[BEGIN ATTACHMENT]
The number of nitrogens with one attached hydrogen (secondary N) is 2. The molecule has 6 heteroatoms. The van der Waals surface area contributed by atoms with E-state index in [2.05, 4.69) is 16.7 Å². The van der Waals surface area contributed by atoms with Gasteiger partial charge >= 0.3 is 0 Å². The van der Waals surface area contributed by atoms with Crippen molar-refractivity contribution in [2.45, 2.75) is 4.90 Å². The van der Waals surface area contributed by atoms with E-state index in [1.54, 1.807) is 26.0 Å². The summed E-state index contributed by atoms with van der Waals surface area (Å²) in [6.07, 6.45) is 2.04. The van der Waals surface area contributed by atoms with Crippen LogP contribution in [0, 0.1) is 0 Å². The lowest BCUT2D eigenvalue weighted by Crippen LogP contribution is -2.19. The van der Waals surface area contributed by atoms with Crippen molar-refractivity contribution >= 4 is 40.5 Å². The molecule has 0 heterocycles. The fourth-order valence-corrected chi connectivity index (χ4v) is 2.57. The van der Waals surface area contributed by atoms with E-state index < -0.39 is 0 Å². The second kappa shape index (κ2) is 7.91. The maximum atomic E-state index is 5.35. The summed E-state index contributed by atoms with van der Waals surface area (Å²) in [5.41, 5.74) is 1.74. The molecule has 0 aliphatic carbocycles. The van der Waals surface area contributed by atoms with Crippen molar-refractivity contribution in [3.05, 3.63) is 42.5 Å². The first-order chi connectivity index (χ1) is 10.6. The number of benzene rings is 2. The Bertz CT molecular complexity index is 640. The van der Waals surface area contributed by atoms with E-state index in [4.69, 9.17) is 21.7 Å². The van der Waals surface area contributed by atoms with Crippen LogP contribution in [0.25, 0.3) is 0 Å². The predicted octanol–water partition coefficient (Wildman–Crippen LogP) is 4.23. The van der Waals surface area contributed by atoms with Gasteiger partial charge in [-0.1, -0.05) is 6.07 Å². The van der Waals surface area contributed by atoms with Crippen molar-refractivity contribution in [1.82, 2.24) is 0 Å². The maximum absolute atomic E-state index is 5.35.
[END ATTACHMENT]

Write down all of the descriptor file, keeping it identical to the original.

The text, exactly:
The number of nitrogens with one attached hydrogen (secondary N) is 2. The molecule has 6 heteroatoms. The van der Waals surface area contributed by atoms with E-state index in [2.05, 4.69) is 16.7 Å². The van der Waals surface area contributed by atoms with Gasteiger partial charge >= 0.3 is 0 Å². The van der Waals surface area contributed by atoms with Crippen molar-refractivity contribution in [2.45, 2.75) is 4.90 Å². The van der Waals surface area contributed by atoms with E-state index in [1.54, 1.807) is 26.0 Å². The summed E-state index contributed by atoms with van der Waals surface area (Å²) in [6.07, 6.45) is 2.04. The van der Waals surface area contributed by atoms with Crippen LogP contribution in [0, 0.1) is 0 Å². The lowest BCUT2D eigenvalue weighted by Crippen LogP contribution is -2.19. The van der Waals surface area contributed by atoms with Crippen molar-refractivity contribution >= 4 is 40.5 Å². The molecule has 0 heterocycles. The fourth-order valence-corrected chi connectivity index (χ4v) is 2.57. The van der Waals surface area contributed by atoms with E-state index < -0.39 is 0 Å². The second kappa shape index (κ2) is 7.91. The maximum atomic E-state index is 5.35. The summed E-state index contributed by atoms with van der Waals surface area (Å²) in [5.41, 5.74) is 1.74. The molecule has 0 aliphatic carbocycles. The van der Waals surface area contributed by atoms with Crippen molar-refractivity contribution in [3.05, 3.63) is 42.5 Å². The first-order chi connectivity index (χ1) is 10.6. The number of benzene rings is 2. The Bertz CT molecular complexity index is 640. The van der Waals surface area contributed by atoms with E-state index in [4.69, 9.17) is 21.7 Å². The van der Waals surface area contributed by atoms with Crippen LogP contribution in [0.25, 0.3) is 0 Å². The predicted octanol–water partition coefficient (Wildman–Crippen LogP) is 4.23. The van der Waals surface area contributed by atoms with Gasteiger partial charge in [-0.1, -0.05) is 6.07 Å². The van der Waals surface area contributed by atoms with Crippen molar-refractivity contribution in [1.82, 2.24) is 0 Å². The maximum absolute atomic E-state index is 5.35.